The men working in my street

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14 mornings ago men arrived in my street. With their big trucks and heavy, metal drills. They camped out on all the surfaces in our little corner of the neighbourhood. It was so packed that we had to squeeze inbetween machines and bodies to get anywhere. It has been chaotic, disruptive and exciting.

On normal days Toward Street is quiet.

It sits atop underground swamps which release moisture when the ground is threatened. Long, long ago, when Australian land was barren, there was a river that went through this area or so the story goes.

Sometimes I leave my house at 12 o’clock in the afternoon and each step I take is treasured. I can feel my feet thinking with me as they meet the street beneath them. The silence always comes close. And mixed with the sunshine I always want to keep walking forever. There is this spirit to the street. A soul. And you feel it.

The street is wide and fat, stretching on all sides as if she is a lady who could eat more. And I would willingly indulge her. But 14 days ago, men came to break her belly and dig her insides. They are doing something to our water pipes. I have become used to having these men there, in their blue and yellow uniforms and white hard hats. I have grown attached to them and their work. And so I know the street will feel strange when they are gone, until that strangeness  grows back into the usual quietness again and it no longer feels strange.

The work they do – the digging, drilling, shovelling, cutting and patching up dry ground, the fixing of water pipes and of finding a path for them under the earth; it is not work my mind or body knows intimately but its beauty I can see and its value I can appreciate. What would we do if there were no men or women who behind the scenes pieced things together so when we turned on the taps water actually gushed out in all its liquid glory, magnificent and abundant?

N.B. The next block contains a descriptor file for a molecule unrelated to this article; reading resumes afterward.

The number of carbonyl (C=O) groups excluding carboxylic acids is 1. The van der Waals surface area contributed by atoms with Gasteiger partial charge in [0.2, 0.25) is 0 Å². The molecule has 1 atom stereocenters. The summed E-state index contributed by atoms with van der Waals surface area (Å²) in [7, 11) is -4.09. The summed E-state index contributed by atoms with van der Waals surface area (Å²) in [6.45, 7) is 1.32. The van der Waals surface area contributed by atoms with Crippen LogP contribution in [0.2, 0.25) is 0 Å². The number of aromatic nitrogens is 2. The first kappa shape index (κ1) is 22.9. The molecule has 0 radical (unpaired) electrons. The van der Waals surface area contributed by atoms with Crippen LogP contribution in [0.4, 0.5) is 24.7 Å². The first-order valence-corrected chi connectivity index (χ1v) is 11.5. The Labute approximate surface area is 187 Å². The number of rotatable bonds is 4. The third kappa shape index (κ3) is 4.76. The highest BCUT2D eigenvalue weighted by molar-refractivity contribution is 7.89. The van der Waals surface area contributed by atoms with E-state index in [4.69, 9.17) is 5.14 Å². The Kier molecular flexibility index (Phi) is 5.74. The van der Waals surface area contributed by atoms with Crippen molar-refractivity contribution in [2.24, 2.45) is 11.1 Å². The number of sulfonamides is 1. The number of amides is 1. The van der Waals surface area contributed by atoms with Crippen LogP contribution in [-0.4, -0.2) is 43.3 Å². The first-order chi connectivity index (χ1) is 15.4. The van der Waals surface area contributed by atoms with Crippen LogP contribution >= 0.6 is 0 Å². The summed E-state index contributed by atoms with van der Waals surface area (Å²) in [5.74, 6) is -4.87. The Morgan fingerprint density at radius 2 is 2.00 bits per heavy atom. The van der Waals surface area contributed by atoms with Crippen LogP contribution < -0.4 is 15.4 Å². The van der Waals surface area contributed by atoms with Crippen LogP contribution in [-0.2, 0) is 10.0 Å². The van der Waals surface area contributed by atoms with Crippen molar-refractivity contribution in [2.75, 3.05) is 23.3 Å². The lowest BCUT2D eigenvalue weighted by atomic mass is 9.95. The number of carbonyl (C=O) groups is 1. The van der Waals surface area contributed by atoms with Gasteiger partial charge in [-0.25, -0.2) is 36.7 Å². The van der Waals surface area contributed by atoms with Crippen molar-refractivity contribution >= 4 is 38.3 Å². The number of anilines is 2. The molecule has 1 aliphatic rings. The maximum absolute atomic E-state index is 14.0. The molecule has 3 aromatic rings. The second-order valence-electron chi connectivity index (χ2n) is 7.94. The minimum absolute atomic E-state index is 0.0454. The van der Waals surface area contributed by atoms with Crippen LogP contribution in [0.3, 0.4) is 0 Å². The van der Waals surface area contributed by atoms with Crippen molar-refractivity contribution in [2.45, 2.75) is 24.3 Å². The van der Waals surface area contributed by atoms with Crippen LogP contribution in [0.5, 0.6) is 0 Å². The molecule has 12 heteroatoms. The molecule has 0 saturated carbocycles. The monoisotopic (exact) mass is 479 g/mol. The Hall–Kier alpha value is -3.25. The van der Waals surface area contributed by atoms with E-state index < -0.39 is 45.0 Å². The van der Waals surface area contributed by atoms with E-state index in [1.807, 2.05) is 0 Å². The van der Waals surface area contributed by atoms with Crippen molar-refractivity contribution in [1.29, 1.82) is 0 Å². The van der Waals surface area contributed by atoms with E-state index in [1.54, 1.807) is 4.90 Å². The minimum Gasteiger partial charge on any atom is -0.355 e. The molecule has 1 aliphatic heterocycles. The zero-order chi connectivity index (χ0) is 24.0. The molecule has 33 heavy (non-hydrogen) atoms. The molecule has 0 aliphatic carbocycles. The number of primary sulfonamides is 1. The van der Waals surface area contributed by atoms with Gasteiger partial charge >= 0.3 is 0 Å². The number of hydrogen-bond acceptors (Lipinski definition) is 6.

I stood in front of a panel yesterday. My job was to convince them that my dissertation was making a worthy contribution to the annals of human knowledge. As I stood there in a conventional room with conventional lighting and projectors, I knew I could not occupy academia the way I occupy my soul. This knowing was sharp and it pressed in the insides of my mouth forcing other words to come out. Words that I had prepared to speak in defense of my unconventional thesis. As soon as they left my mouth they proclaimed me doomed and free all at the same time. Free in ways I do not yet understand.

Unlike the men in my streets, the work I do is not as visible. I collect things and patch them up together, stringing meaning and heart to the things that beat with life. I live in nostalgia. I stand and observe. Take in and then give it all back. Sometimes in words and sometimes in a touch. It is a quiet work, the work that sits behind the visible.

And this is how precious work is. It begins before it begins. We each bring reasons, hopes, dreams and expectations to what we do for work. It is never a blank page, and it is never worthless.

Tonight as I walked home, my street was quiet in the dark. The sky above was flooded with stars, the kind that make you smile and wonder about all the other people who are seeing them at just the same time as you. I felt the cold air in my face and spread out my arms to embrace and be embraced by nothing and everything. The big machines that flanked all the edges of the street pressed me on all sides directing me home.

One day this work will end, I think to myself. And the men with all their big tools will leave and go dig up another part of the earth. I think of work and what it is meant to do in the world. But what I see instead is a toiling out of necessity that governs our lives. And how it holds us prisoner within the limitations the world sets on us. I feel for all of us.

Maybe it is time to reimagine a different relationship with work. A bubbling need to go back to the basics; to the appreciation; to the falling in love with the pieces of the puzzle we each hold. For work is the place we get to hold our piece and turn it around in the light to notice all the ways it is wonderfully formed. Work is the space we can stitch our piece to another’s piece to create something beautiful.

Maybe it is time to reimagine.

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